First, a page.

Compared to Jeff Danna's The Gospel of John, another recent score for a film about Jesus, John Debney's score is a lot darker and much more dramatic. Danna's music is more romantic and beautiful, while Debney's piece features a large number of suspense cues, such as the uneasy "Simon is Dismissed", with its pounding drums and dissonant ethnic instruments. The score isn't especially thematic, mostly relying on texture instead. There is, however, one theme that overshadows the otherwise rather underscore dominated music - the one for Mary, Jesus' mother. According to Debney himself, he suspects that Mary herself had something to do with the birth of the theme. Now, this is a very nice theme, but I don't think Mary should give up her day job and become a full time composer. It lacks the, well, divine power I expected her to deliver. There's also an OK main theme, even if it isn't quite as memorable as the one for Mary and a couple of other minor themes.
Debney's score relies a lot on voices. To support the orchestra and give more power and weight to the music the composer uses a full choir and soloists, all singing in Arameic. Often coupled with percussion - both electronic and real - this creates a sound that is perfect for this kind of movie, while also giving it a more modern and updated twist. Debney also uses ethnic instruments throughout the score, which at times creates a sound similar to Hans Zimmer's Gladiator score. Especially when the duduc, the Armenian flute and apparently very popular among Hollywood composers at the moment, is used.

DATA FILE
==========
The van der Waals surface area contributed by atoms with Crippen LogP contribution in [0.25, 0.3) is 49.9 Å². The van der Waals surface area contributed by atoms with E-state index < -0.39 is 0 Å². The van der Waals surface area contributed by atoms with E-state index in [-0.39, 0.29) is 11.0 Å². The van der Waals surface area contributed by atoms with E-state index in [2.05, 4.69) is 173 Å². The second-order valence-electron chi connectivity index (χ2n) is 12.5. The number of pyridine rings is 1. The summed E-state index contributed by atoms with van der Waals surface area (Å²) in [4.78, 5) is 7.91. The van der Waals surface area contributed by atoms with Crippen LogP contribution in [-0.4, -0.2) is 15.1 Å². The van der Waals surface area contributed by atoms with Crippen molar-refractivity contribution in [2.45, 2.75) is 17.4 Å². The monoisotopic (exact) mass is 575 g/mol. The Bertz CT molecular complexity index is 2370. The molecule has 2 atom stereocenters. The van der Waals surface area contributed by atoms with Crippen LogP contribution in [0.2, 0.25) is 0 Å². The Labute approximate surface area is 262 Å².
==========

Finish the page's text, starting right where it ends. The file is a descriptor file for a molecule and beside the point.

The Passion of the Christ includes, without doubt, some of the best music Debney has ever written, even if it at times is a little too dominated by underscore. Debney, a devoted Christian, reportedly took this project very seriously and it certainly paid off.
The film itself is of course a very hot topic and has caused a lot of debate among religious people. As an atheist I couldn't actually care less. It's just a movie, for crying out loud. But Debney's score is wonderful, even if I find it hard to take it completely seriously when thinking about Debney's little story about how he almost battled Satan - in a parking lot - while writing it.
: Best Original Score (Nominee)
This soundtrack trailer contains music of:
Original Trailer Music, John Debney (Trailer)
Running To The Rain, Peter Gabriel (song(s))
Other releases of The Passion of the Christ (2004):